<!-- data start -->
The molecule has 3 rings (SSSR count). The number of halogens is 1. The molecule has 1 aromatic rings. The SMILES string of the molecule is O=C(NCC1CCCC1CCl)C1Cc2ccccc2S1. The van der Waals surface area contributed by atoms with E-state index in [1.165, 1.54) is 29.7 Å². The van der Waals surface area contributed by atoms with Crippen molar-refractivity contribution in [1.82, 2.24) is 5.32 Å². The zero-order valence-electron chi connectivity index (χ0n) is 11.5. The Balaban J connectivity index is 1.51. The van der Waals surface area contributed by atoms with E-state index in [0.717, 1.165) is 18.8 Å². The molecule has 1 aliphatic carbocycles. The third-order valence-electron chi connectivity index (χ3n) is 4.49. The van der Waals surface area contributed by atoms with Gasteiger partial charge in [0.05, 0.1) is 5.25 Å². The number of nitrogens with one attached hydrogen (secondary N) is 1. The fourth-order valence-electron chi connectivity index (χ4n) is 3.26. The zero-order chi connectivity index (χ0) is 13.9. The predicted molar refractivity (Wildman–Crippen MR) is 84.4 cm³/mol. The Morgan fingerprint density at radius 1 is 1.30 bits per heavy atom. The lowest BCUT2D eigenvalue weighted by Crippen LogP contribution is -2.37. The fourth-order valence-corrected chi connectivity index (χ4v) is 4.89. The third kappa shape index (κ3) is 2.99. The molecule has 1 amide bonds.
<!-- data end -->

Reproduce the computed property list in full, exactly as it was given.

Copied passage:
The molecule has 3 rings (SSSR count). The number of halogens is 1. The molecule has 1 aromatic rings. The SMILES string of the molecule is O=C(NCC1CCCC1CCl)C1Cc2ccccc2S1. The van der Waals surface area contributed by atoms with E-state index in [1.165, 1.54) is 29.7 Å². The van der Waals surface area contributed by atoms with Crippen molar-refractivity contribution in [1.82, 2.24) is 5.32 Å². The zero-order valence-electron chi connectivity index (χ0n) is 11.5. The Balaban J connectivity index is 1.51. The van der Waals surface area contributed by atoms with E-state index in [0.717, 1.165) is 18.8 Å². The molecule has 1 aliphatic carbocycles. The third-order valence-electron chi connectivity index (χ3n) is 4.49. The van der Waals surface area contributed by atoms with Gasteiger partial charge in [0.05, 0.1) is 5.25 Å². The number of nitrogens with one attached hydrogen (secondary N) is 1. The fourth-order valence-electron chi connectivity index (χ4n) is 3.26. The zero-order chi connectivity index (χ0) is 13.9. The predicted molar refractivity (Wildman–Crippen MR) is 84.4 cm³/mol. The Morgan fingerprint density at radius 1 is 1.30 bits per heavy atom. The lowest BCUT2D eigenvalue weighted by Crippen LogP contribution is -2.37. The fourth-order valence-corrected chi connectivity index (χ4v) is 4.89. The third kappa shape index (κ3) is 2.99. The molecule has 1 amide bonds.